A slap on the wrists of airlines is a slap in the face of consumers.

As pandemic restrictions loosened and more people became comfortable with venturing out, demand for travel surged, catching the airlines by surprise. When the world was at a standstill, the airlines viewed the pandemic as a major threat and lobbied hard for a government bailout. All told, the airline industry received $54 billion in assistance, with much of it intended to keep staffing in place. Since they couldn’t formally layoff workers, the industry encouraged thousands of pilots and other critical staff (39,000 in the case of American Airlines) to accept voluntary leave, have their hours cut, or take early retirement—despite being funneled taxpayer money to sustain payroll.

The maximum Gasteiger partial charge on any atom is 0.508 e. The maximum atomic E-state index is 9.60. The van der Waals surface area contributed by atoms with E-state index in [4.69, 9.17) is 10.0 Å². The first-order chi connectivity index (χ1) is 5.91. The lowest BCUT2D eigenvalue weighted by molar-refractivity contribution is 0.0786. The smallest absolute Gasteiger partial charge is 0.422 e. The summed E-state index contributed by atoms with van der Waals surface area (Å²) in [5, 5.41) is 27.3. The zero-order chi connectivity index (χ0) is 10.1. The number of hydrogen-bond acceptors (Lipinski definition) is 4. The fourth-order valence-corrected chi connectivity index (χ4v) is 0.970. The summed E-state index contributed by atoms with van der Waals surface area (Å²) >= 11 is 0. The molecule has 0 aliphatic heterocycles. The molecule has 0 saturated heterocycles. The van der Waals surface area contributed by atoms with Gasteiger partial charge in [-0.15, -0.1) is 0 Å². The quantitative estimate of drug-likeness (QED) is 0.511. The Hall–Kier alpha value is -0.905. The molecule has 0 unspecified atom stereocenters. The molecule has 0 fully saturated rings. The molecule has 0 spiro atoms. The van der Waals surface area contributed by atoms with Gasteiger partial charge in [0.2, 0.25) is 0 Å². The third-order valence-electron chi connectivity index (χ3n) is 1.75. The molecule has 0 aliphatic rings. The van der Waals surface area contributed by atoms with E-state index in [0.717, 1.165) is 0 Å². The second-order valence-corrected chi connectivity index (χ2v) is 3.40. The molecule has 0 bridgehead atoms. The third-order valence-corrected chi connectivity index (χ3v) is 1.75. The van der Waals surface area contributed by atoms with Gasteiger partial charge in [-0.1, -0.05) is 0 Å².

When the CARES Act payroll relief program expired in October 2020, companies immediately began notifying workers of furloughs, and the industry ended the year with 90,000 fewer employees than it started with.

Meanwhile, airline executives’ eyes lit up, and they tried to book as many flights as possible without knowing whether they’d even have the staff to accommodate those routes. And now we know: They didn’t. At the time, though, consumers were none the wiser. You went online, saw an available flight, and booked it. Buttigieg’s DOT received 5,079 consumer complaints in April 2022 alone, which was up 321 percent from three years earlier.

As the journalist Matt Stoller has noted, feeble regulation was the main reason why summer travel sucked. While the regulatory regime has long been gutted, Buttigieg does have authority to fine air carriers. One of the easiest solutions would be to slap large fines on them for offering credits to customers instead of cash, which is legally required. While enforcement orders have declined since the Obama years, such actions have fallen sharply under Mayor Pete’s watch.